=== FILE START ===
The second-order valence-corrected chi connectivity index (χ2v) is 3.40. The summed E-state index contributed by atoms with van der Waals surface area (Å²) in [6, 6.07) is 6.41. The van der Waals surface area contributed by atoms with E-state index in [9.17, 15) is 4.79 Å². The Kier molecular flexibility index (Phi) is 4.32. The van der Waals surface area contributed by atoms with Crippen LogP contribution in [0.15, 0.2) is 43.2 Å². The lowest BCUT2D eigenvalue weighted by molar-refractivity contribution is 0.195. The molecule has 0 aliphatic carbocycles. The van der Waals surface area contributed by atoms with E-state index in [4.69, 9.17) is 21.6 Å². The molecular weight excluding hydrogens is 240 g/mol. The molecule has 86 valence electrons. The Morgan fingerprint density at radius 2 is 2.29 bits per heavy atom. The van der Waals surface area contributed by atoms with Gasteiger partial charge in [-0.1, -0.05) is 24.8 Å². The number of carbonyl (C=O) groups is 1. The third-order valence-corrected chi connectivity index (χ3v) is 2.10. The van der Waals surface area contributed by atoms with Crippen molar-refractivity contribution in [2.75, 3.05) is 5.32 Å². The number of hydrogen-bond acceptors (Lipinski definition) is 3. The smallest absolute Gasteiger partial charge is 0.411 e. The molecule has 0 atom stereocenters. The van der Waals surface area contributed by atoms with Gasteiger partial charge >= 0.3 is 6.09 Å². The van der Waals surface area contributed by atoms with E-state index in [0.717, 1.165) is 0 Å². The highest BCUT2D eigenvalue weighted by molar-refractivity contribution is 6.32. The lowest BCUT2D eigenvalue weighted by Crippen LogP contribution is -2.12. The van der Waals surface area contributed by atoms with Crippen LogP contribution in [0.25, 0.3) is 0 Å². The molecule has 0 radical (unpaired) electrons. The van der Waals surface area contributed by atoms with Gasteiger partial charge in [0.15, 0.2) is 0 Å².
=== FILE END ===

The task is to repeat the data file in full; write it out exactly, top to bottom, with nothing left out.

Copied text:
The second-order valence-corrected chi connectivity index (χ2v) is 3.40. The summed E-state index contributed by atoms with van der Waals surface area (Å²) in [6, 6.07) is 6.41. The van der Waals surface area contributed by atoms with E-state index in [9.17, 15) is 4.79 Å². The Kier molecular flexibility index (Phi) is 4.32. The van der Waals surface area contributed by atoms with Crippen LogP contribution in [0.15, 0.2) is 43.2 Å². The lowest BCUT2D eigenvalue weighted by molar-refractivity contribution is 0.195. The molecule has 0 aliphatic carbocycles. The van der Waals surface area contributed by atoms with E-state index in [4.69, 9.17) is 21.6 Å². The molecular weight excluding hydrogens is 240 g/mol. The molecule has 86 valence electrons. The Morgan fingerprint density at radius 2 is 2.29 bits per heavy atom. The van der Waals surface area contributed by atoms with Gasteiger partial charge in [-0.1, -0.05) is 24.8 Å². The number of carbonyl (C=O) groups is 1. The third-order valence-corrected chi connectivity index (χ3v) is 2.10. The van der Waals surface area contributed by atoms with Crippen molar-refractivity contribution in [2.75, 3.05) is 5.32 Å². The number of hydrogen-bond acceptors (Lipinski definition) is 3. The smallest absolute Gasteiger partial charge is 0.411 e. The molecule has 0 atom stereocenters. The van der Waals surface area contributed by atoms with Gasteiger partial charge >= 0.3 is 6.09 Å². The van der Waals surface area contributed by atoms with E-state index in [0.717, 1.165) is 0 Å². The highest BCUT2D eigenvalue weighted by molar-refractivity contribution is 6.32. The lowest BCUT2D eigenvalue weighted by Crippen LogP contribution is -2.12. The van der Waals surface area contributed by atoms with Crippen LogP contribution in [0.25, 0.3) is 0 Å². The molecule has 0 radical (unpaired) electrons. The van der Waals surface area contributed by atoms with Gasteiger partial charge in [0.15, 0.2) is 0 Å².